Even in the best of relationships, conflict is just a given. Good people who love God and want what’s best can still disagree. And when disagreement goes unresolved, it can erupt into full-blown conflict.
Chances are good that somewhere along the way, as you invest your life in people, you are going to come across a conflict. Either the conflict will happen between people in your group, or it will be a conflict between you and someone in your group. The question is not if conflict will happen, but when it will happen?
Not every conflict is bad.
One thing to keep in mind: Not every conflict is bad. Often God uses conflict to bring us to a place of dependence on Him and increased unity. The early church faced a conflict centered around the feeding of Greek and Hebrew widows (Acts 6.1-6 ESV). This problem ran along a fault line of racial divide that had a long tradition in their culture. The conflict was real, but it provided the church an opportunity to demonstrate God’s grace in a way that was unheard of in that day.
On another occasion, the church experienced a serious conflict wrapped around the basic theological issue of who could be saved. The Jerusalem Council convened to discuss this very serious topic (Acts 15 ESV). Through open discussion and prayerful dialogue, the apostles and church leaders came to a consensus that allowed the Gospel to continue moving forward powerfully.
In each of these cases, there was a conflict that if not addressed properly, would have seriously impeded the growth of the church. And in both cases, God’s grace was put on display in a way that brought unity and hope. God still wants to do this in His church today. Failure to address conflict in a godly and biblical way is one of the main reasons we find churches stuck, and the Gospel stalled. How should you resolve conflict in your group? Jesus speaks about this directly.
How to resolve conflict.
“If your brother sins against you, go and tell him his fault, between you and him alone. If he listens to you, you have gained your brother. But if he does not listen, take one or two others along with you, that every charge may be established by the evidence of two or three witnesses. If he refuses to listen to them, tell it to the church. And if he refuses to listen even to the church, let him be to you as a Gentile and a tax collector. Truly, I say to you, whatever you bind on earth shall be bound in heaven, and whatever you loose on earth shall be loosed in heaven. Again I say to you, if two of you agree on earth about anything they ask, it will be done for them by my Father in heaven. For where two or three are gathered in my name, there am I among them.” (Matthew 18.15-20 ESV).
Jesus laid out a pattern for conflict resolution that is helpful in leading your group. Make sure you don’t ignore the conflict. Burying your head in the sand never resolves anything. Jesus started by saying, “If your brother sins against you….go and tell him.”
Address the problem head on. Acknowledge the offense, but do it privately. One-on-one conversations are the best way to handle sensitive issues. This is where many people get off track. Instead of going to the person who offended them directly, they go to other people and talk about the person who offended them. They may do it under the guise of needing a sounding board or blowing off steam, but Jesus instructs us clearly to go to the person directly. If you are able to resolve the situation between the two of you, then you have “gained your brother.” Unity is restored. Peace is kept.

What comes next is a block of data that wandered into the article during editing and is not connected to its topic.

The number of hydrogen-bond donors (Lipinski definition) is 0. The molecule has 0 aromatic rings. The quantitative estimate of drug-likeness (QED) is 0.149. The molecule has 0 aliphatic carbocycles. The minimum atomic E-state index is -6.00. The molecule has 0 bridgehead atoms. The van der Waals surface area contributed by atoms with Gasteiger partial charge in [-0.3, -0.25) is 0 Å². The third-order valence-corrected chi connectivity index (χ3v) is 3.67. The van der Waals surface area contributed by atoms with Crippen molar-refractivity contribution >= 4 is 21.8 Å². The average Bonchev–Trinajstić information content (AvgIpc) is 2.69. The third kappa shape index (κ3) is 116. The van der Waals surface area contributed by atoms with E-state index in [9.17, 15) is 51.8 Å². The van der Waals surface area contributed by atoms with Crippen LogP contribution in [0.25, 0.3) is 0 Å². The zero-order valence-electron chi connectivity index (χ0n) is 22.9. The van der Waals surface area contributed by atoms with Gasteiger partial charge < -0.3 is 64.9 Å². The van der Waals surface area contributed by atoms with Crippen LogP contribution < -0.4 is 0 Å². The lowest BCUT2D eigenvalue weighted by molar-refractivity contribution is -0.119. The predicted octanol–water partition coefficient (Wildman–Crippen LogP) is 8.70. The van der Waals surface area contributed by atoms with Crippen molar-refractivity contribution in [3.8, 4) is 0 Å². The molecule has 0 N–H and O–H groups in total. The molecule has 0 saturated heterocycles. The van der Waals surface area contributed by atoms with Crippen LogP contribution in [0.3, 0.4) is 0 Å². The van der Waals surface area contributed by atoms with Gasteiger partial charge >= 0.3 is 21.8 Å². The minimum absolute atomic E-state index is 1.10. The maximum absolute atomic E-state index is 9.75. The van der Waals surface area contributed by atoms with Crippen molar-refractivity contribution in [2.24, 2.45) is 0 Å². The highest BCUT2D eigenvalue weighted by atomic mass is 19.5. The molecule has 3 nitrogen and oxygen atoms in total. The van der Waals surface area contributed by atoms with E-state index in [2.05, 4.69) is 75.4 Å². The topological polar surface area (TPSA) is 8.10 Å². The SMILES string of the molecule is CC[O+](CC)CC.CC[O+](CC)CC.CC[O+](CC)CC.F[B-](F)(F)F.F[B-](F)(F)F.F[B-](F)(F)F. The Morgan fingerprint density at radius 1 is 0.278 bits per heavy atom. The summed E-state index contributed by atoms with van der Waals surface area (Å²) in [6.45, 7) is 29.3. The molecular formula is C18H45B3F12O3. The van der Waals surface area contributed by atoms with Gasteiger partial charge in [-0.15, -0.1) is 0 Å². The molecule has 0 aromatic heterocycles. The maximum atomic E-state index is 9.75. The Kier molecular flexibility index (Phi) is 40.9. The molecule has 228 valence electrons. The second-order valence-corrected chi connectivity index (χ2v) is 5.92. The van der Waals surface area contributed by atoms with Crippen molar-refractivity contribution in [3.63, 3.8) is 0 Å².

But what happens when that person will not acknowledge the offense or move toward reconciliation? In that case, Jesus said to widen the circle a bit and take someone else with you to encourage reconciliation. The goal through this whole process is to resolve the issue and restore the relationship.
If the person listens, then the conflict is resolved. If not, then Jesus said, “tell it to the church.” This simply means that at this point, church leaders should get involved, working alongside you to resolve the conflict. When church leaders get involved, it’s their responsibility to seek the Spirit’s guidance as they prayerfully and wisely work through this issue. Jesus promises to give to these leaders authority and wisdom as they decide what is best for all involved.
As you lead your group, God will give you wisdom to resolve the conflicts that might arise. Remember, ignoring conflict is like ignoring a small fire in your house – it never goes away; it only gets bigger! Instead, address it head on, with grace and patience.
As Paul told young Timothy, “…correct, rebuke and encourage – with great patience and careful instruction,” (2 Timothy 4.2 NIV). Be sure to test your own motives and look for any “logs” in your own eyes that might be contributing to the problem (Matthew 7.3-5 ESV). Above all, pray for God to use this conflict in a way that demonstrates His grace in a powerful and life-changing way.
This blog features an excerpt from one of our books, .